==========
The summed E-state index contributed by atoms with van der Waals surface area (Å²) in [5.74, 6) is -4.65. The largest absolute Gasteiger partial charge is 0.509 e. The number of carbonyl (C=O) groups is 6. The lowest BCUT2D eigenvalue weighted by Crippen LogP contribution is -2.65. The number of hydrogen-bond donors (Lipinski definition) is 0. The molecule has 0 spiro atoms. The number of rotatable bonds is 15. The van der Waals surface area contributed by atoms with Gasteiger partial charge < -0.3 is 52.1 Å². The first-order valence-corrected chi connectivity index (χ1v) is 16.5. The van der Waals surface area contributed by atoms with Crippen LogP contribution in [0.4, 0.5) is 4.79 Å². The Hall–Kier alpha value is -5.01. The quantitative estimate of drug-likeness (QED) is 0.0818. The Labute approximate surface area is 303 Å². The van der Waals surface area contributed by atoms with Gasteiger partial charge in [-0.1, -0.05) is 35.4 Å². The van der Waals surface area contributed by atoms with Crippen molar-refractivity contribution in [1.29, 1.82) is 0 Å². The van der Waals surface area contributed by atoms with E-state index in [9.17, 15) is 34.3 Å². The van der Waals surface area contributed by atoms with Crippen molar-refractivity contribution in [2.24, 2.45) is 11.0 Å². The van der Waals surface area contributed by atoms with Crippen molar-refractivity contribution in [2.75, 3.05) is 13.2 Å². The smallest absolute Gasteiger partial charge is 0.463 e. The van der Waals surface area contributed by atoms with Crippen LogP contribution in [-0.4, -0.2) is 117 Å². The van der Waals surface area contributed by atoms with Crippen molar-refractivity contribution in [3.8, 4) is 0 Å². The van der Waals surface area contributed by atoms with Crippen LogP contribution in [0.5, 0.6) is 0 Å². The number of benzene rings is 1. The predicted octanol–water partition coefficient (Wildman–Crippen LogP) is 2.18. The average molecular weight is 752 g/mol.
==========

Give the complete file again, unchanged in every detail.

The summed E-state index contributed by atoms with van der Waals surface area (Å²) in [5.74, 6) is -4.65. The largest absolute Gasteiger partial charge is 0.509 e. The number of carbonyl (C=O) groups is 6. The lowest BCUT2D eigenvalue weighted by Crippen LogP contribution is -2.65. The number of hydrogen-bond donors (Lipinski definition) is 0. The molecule has 0 spiro atoms. The number of rotatable bonds is 15. The van der Waals surface area contributed by atoms with Gasteiger partial charge < -0.3 is 52.1 Å². The first-order valence-corrected chi connectivity index (χ1v) is 16.5. The van der Waals surface area contributed by atoms with Crippen LogP contribution in [0.4, 0.5) is 4.79 Å². The Hall–Kier alpha value is -5.01. The quantitative estimate of drug-likeness (QED) is 0.0818. The Labute approximate surface area is 303 Å². The van der Waals surface area contributed by atoms with Gasteiger partial charge in [-0.1, -0.05) is 35.4 Å². The van der Waals surface area contributed by atoms with Crippen molar-refractivity contribution in [1.29, 1.82) is 0 Å². The van der Waals surface area contributed by atoms with E-state index in [9.17, 15) is 34.3 Å². The van der Waals surface area contributed by atoms with Crippen molar-refractivity contribution in [2.24, 2.45) is 11.0 Å². The van der Waals surface area contributed by atoms with Crippen molar-refractivity contribution in [2.75, 3.05) is 13.2 Å². The smallest absolute Gasteiger partial charge is 0.463 e. The van der Waals surface area contributed by atoms with Crippen LogP contribution in [-0.4, -0.2) is 117 Å². The van der Waals surface area contributed by atoms with Crippen molar-refractivity contribution in [3.8, 4) is 0 Å². The van der Waals surface area contributed by atoms with Crippen LogP contribution in [0.5, 0.6) is 0 Å². The number of benzene rings is 1. The predicted octanol–water partition coefficient (Wildman–Crippen LogP) is 2.18. The average molecular weight is 752 g/mol.